Defeating the Kobayashi Maru, the No-Win Situation

My 13-year-old came to me last week and said “Mom, we are living through history. In five to ten years, kids will learn about this pandemic in history class and I’ll be able to say ‘yeah, I was there’!” And he’s right. 

Students will hear about how our world came together to fight COVID-19. They will be amazed by the fact that we quarantined, that so many businesses had to close their doors, but hopefully, they’ll be inspired by the way we innovated to overcome this pandemic and support those in the front lines. 

I don’t know that we ever could have been fully prepared for what this virus has presented us with, but I do think we could have been more prepared than what we were. In my fifteen years in HR, I’ve only had one client that had the forethought to create a Pandemic Response plan. Even during my time in healthcare, the facility I worked at had a plan for outbreaks, we managed the H1N1 flu with ease, but wouldn’t have been prepared for something of this magnitude. 

While we as a nation weren’t prepared for the worst-case scenario, and we’ve quickly exhausted our usual resources, we’ve stepped up to the challenge and begun to think outside of the box. So many people and companies have come forward to help, from people around the country sitting at sewing machines making masks for healthcare providers, using 3-D printers to make masks, veterinarians donating their equipment, reconfiguring CPAP machines to function as ventilators, automakers shifting to make ventilator parts, breweries making hand sanitizer, and the list goes on. 

There’s a saying out there “expect the unexpected, then it becomes the expected.” Imagine how much quicker we could have responded if we had thought outside of the box before a pandemic hit if we had imagined the absolute worst-case scenario instead of just what we were used to. That company I mentioned above that had a Pandemic Response plan in place, together we took that plan and turned it into a full-scale Business Continuity plan. They were prepared for the worst-case scenario, they knew what to do if they had to shut down their facility if their employees all had to work remotely. They went into this pandemic prepared, simply implementing the plan they already had in place. And in speaking with them recently, that implementation went very smoothly. And not only were they prepared for a pandemic, but they’re also prepared to handle other worst-case scenarios such as a natural disaster.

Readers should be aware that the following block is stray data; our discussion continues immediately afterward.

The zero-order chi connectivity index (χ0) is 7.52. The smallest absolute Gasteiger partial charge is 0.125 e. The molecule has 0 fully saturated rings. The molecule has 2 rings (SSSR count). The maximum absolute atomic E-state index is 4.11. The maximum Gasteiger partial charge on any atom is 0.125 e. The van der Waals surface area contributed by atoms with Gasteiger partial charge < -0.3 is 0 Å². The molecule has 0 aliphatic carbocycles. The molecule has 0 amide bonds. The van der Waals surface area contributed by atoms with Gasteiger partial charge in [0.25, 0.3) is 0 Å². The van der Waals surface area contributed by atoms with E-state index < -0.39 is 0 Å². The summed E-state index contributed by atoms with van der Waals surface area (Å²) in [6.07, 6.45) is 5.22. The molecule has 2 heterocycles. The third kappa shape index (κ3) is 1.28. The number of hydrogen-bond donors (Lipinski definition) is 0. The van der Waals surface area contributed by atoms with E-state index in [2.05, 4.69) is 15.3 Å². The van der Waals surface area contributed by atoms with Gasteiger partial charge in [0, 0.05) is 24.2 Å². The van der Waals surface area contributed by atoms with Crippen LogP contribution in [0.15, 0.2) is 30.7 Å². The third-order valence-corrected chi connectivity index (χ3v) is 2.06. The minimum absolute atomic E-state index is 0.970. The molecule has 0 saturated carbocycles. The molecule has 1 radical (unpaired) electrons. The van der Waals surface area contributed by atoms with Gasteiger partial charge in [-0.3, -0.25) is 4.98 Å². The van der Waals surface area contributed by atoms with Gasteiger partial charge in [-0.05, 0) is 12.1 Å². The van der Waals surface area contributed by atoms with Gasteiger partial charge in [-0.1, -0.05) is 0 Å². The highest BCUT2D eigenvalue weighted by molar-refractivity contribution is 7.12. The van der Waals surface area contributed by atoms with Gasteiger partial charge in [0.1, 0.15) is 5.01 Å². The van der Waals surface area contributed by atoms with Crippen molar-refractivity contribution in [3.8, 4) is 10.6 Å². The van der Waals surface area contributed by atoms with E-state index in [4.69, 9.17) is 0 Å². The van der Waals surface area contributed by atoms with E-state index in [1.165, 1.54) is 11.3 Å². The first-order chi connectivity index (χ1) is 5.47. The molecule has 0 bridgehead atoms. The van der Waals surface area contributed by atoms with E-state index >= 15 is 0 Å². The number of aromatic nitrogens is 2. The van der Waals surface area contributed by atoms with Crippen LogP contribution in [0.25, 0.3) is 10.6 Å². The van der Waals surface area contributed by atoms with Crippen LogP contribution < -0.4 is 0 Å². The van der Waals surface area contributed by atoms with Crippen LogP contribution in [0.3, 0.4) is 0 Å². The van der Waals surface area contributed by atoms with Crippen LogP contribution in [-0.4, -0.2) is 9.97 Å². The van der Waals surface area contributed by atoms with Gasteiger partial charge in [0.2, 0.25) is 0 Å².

How could having a Business Continuity Plan have impacted your organization’s response to this pandemic? 

  1. Assess. Business Continuity plans help organizations consider the Kobayashi Maru, the no-win scenario. What major events could impact your organization’s ability to function? Plans help organizations assess the risk of a pandemic, a natural disaster, a blizzard, a major power outage, data loss, and other “it would never happen here” situations. 
  2. Prepare. Business Continuity plans allow organizations to do just what Kirk did in Star Trek; redefine the problem to create a winning solution. Once you’ve assessed those worst-case scenarios, you can start to determine how your organization would need to react in each case. Who is considered a key employee to help get your organization through the situation, who is responsible for communication, how will you keep your employees working and continue to be able to pay them? What resources might be at risk and how do you acquire alternative resources? How do you implement remote work, do you need to stand up an alternative work site or data center? Is there something your organization can offer others in each scenario to help minimize the impact or provide necessary resources to your community? Once your plan is complete, practice it. Make sure everyone knows their role and responsibilities. And review the plan annually to make sure it is up-to-date. 
  3. Respond. So many companies are struggling right now because they didn’t have a plan in place. Some struggled to figure out alternative work solutions, set up remote access for employees, determine how to manage a remote workforce, who is considered key employees, how to keep from having to furlough or layoff their workforces. By having a plan in place before disaster strikes, when it does strike, your organization is prepared to respond. You’ve already figured out the critical tasks that need to be completed to stay afloat, it’s just a matter of notifying your Disaster Response team that it’s time to act. And your response will be much faster and must smoother than organizations that didn’t plan ahead. 
  4. Recover. While the response is critical, planning for recovery is just as important. A major part of any good Business Continuity Plan is the recovery phase, which must begin almost immediately. Most Business Continuity Plans address the short-term needs of recovery, looking at recovery in three phases- the first 24-hours, the first week, and the second week. During these phases, organizations should be assessing their long-term needs and planning to meet those needs. As the recovery phase continues, some of those needs may change, so you must constantly be assessing and reassessing long-term needs. 

How could your organization have been more prepared for this Kobayashi Maru? 

For more information on Business Continuity Planning, check out Preparing for the Worst: Business Continuity Planning


Lorrie Coffey

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